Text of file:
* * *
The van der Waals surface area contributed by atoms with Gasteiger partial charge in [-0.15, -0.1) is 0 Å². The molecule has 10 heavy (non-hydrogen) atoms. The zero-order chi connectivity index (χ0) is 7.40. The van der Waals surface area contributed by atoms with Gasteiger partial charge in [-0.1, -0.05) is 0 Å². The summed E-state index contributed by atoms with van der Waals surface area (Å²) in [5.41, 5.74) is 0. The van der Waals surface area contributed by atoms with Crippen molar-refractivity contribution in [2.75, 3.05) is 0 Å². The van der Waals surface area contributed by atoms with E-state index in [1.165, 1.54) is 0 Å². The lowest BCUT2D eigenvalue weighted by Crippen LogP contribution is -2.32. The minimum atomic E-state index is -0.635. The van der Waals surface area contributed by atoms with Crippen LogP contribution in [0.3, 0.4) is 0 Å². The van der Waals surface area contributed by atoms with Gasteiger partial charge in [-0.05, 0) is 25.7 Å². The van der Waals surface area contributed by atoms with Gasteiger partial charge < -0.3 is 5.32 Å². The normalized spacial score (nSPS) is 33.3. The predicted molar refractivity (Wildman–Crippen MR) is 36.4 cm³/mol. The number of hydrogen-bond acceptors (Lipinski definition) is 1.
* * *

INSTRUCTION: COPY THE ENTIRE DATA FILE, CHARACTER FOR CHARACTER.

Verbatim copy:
The van der Waals surface area contributed by atoms with Gasteiger partial charge in [-0.15, -0.1) is 0 Å². The molecule has 10 heavy (non-hydrogen) atoms. The zero-order chi connectivity index (χ0) is 7.40. The van der Waals surface area contributed by atoms with Gasteiger partial charge in [-0.1, -0.05) is 0 Å². The summed E-state index contributed by atoms with van der Waals surface area (Å²) in [5.41, 5.74) is 0. The van der Waals surface area contributed by atoms with Crippen molar-refractivity contribution in [2.75, 3.05) is 0 Å². The van der Waals surface area contributed by atoms with E-state index in [1.165, 1.54) is 0 Å². The lowest BCUT2D eigenvalue weighted by Crippen LogP contribution is -2.32. The minimum atomic E-state index is -0.635. The van der Waals surface area contributed by atoms with Crippen LogP contribution in [0.3, 0.4) is 0 Å². The van der Waals surface area contributed by atoms with Gasteiger partial charge in [-0.05, 0) is 25.7 Å². The van der Waals surface area contributed by atoms with Gasteiger partial charge < -0.3 is 5.32 Å². The normalized spacial score (nSPS) is 33.3. The predicted molar refractivity (Wildman–Crippen MR) is 36.4 cm³/mol. The number of hydrogen-bond acceptors (Lipinski definition) is 1.